The need to address the competing narratives at the core of the conflict, in the form of Israeli Independence Day vs. The Arab Nakba (or “Catastrophe”), pulls the united classrooms into two separate camps. One Arab teacher asked her class to draw for an hour and then crumpled up the children’s work: “This,” she explained, ”is what it was like for the Arabs.” But when another Arab teacher is moved to tears by the discussion of this painful moment in her people’s history, her young Jewish pupils encircle her with their small arms in a tender embrace.
The tensions extend into Honig’s family. His wife’s father was killed in the Six Day War, when she was just a child. Her brother—Honig’s brother-in-law—Eyal blames the Arabs for his death, happily accepts the label of “extremist” and thinks that Honig is a left-wing wacko for sending Michal to school with Arab kids. “It’s a problematic school—I hope it closes one day,” he admits, and pledges to straighten out Michal about what’s right in Israel after she graduates from the brainwashing sessions at Neve Shalom. Uncle Eyal can barely contain his glee when he learns that other Jewish parents have pulled their kids out of the program. “What don’t they like: the school or the Arabs?” he asks.
Michal’s grandfather is a more complex figure. He immigrated from Australia and is an ardent Zionist who wants to pass along a strong connection to Jewish history and ritual to his granddaughter. He seems skeptical about her schooling, but his shell is less hardened than Eyal’s. “You will teach me Arabic,” he tells Michal near the end of the film, “and I will teach you Yiddish.”
The children at the school talk with a disarming honesty about their own attitudes. “I like Jews but not Zionists,” says one Arab boy. “The Arabs are annoying,” offers Michal, when asked why she doesn’t play with the Arab girls at her school or want to invite them to her birthday. Her dad invites them anyway, only to watch the Arab-Israeli conflict played out again in an escalating match of Musical Chairs that leaves his daughter in tears.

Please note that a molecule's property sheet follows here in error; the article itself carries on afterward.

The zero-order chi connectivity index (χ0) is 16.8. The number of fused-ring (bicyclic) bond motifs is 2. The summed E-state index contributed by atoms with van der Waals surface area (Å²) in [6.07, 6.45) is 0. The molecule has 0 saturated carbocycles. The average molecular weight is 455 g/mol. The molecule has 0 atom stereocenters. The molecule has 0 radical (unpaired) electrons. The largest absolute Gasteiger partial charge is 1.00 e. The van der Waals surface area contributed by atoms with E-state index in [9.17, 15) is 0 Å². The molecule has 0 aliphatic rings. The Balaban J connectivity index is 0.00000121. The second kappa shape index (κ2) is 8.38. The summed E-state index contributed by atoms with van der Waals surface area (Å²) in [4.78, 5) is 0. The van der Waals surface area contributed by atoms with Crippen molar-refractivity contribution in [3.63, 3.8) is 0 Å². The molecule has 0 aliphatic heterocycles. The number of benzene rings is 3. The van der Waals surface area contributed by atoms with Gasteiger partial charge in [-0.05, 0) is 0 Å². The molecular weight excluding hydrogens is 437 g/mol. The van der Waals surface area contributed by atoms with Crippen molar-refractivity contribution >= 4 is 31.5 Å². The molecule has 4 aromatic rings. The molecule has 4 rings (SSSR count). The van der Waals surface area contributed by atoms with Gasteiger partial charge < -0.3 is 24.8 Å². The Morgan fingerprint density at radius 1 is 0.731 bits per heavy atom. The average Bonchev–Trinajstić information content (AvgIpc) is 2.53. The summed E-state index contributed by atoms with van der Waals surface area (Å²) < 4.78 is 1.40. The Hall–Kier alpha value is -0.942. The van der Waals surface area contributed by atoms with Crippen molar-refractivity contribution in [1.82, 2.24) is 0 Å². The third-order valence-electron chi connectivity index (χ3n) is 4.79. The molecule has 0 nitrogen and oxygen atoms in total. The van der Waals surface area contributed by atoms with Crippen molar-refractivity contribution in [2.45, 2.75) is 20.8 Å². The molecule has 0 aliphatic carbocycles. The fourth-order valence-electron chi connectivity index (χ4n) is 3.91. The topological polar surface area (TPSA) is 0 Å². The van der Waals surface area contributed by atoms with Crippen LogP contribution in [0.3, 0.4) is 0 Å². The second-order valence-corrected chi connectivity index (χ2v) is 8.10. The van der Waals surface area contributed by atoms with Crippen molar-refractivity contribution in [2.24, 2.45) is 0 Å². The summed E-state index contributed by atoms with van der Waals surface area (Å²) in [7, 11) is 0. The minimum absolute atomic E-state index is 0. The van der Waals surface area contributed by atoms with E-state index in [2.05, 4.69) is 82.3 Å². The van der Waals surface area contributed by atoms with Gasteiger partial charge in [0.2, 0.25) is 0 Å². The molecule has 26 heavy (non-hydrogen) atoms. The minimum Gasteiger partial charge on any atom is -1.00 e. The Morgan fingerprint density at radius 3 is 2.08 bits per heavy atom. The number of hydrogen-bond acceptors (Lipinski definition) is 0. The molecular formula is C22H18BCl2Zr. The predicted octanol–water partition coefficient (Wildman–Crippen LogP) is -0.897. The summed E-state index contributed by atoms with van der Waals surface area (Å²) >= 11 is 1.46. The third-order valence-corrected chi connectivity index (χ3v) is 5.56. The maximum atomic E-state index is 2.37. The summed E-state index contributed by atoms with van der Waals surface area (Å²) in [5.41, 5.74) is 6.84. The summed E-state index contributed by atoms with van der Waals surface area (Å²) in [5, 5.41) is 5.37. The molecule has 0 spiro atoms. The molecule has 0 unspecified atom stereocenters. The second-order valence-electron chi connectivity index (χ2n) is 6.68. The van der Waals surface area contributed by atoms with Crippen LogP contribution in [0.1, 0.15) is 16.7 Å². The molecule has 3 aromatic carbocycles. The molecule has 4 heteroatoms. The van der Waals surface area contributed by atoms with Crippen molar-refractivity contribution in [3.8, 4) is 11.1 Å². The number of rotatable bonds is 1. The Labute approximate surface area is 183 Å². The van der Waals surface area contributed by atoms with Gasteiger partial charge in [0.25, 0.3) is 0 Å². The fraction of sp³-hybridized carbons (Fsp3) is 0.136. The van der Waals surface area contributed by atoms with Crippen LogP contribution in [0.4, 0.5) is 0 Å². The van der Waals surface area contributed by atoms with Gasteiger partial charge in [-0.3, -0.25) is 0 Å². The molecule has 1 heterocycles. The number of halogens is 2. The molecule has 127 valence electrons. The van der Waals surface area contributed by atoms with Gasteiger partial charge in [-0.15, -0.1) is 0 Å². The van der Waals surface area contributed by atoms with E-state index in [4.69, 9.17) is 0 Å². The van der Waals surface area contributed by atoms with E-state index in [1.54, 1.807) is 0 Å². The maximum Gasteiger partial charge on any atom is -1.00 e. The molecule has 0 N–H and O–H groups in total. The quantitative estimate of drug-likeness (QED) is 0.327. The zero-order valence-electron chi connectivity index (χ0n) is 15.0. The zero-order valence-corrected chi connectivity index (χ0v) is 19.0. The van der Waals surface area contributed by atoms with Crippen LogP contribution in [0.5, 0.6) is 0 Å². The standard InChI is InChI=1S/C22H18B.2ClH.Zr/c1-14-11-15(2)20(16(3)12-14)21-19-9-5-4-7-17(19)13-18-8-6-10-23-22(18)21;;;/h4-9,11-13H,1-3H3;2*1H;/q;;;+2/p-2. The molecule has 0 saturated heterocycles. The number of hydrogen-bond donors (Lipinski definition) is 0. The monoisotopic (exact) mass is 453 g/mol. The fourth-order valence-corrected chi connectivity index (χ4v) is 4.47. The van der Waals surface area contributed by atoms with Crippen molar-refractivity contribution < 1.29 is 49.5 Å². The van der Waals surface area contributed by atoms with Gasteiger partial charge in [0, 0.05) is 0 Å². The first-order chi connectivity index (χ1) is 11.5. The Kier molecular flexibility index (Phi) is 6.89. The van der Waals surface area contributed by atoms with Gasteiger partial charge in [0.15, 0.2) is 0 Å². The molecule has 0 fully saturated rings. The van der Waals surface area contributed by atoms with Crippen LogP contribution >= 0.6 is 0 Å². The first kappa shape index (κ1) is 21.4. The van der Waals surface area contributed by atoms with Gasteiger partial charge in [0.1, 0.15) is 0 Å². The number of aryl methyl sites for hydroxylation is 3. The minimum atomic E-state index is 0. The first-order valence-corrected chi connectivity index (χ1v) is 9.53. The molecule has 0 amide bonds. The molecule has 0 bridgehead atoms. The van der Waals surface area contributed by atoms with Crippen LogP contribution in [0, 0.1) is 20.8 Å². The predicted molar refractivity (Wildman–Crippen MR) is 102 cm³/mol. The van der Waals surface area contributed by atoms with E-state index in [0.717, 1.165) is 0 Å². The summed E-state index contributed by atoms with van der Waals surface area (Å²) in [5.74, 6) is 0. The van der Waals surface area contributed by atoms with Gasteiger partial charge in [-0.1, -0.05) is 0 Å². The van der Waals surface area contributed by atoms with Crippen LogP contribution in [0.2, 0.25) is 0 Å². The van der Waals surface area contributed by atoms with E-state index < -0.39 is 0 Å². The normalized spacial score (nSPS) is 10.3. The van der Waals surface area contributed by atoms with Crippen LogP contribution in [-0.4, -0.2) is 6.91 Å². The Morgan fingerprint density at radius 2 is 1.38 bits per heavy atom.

And yet the children also offer hope. Honig worries about how teachers will explain the roots of the Purim Festival to the Arab kids and who “evil Haman” was. It doesn’t matter. Like all kids, they love the excuse to play dress-up. Honig’s camera captures them playing in the schoolyard, their ethnic identities hidden from view, in this school, for this one day, under costumes as Robin Hood, witches, señoritas…except for one Jewish kid, who has come—ironically—dressed as a right-wing settler: he plays the bad guy for the festival. The funniest costume has been designed by a pair of friends, Jewish and Arab, who have come as Siamese twins. “We have to get along,” they explain. “We were born this way. We have no choice.”
It’s a perfect metaphor for the seemingly intractable conflict that roils this tiny nation. And it’s to the great merit of Neve Shalom/Wahat-al-Salaam that its residents have created a community and a school in which the next generation can realize their interconnectedness.
Did Michal go back to the school for grade 2? Is she still there? She would be nearly 12 now. How have her dreams been changed by living together with people whom her uncle considers “the enemy”? And what has she brought home to share with her own family from the Oasis of Peace? First Lesson leaves a viewer thinking about these questions and many more, thanks to its intimate portrait, through the life of one young girl, of this imperfect utopia built by Arabs and Jews alike.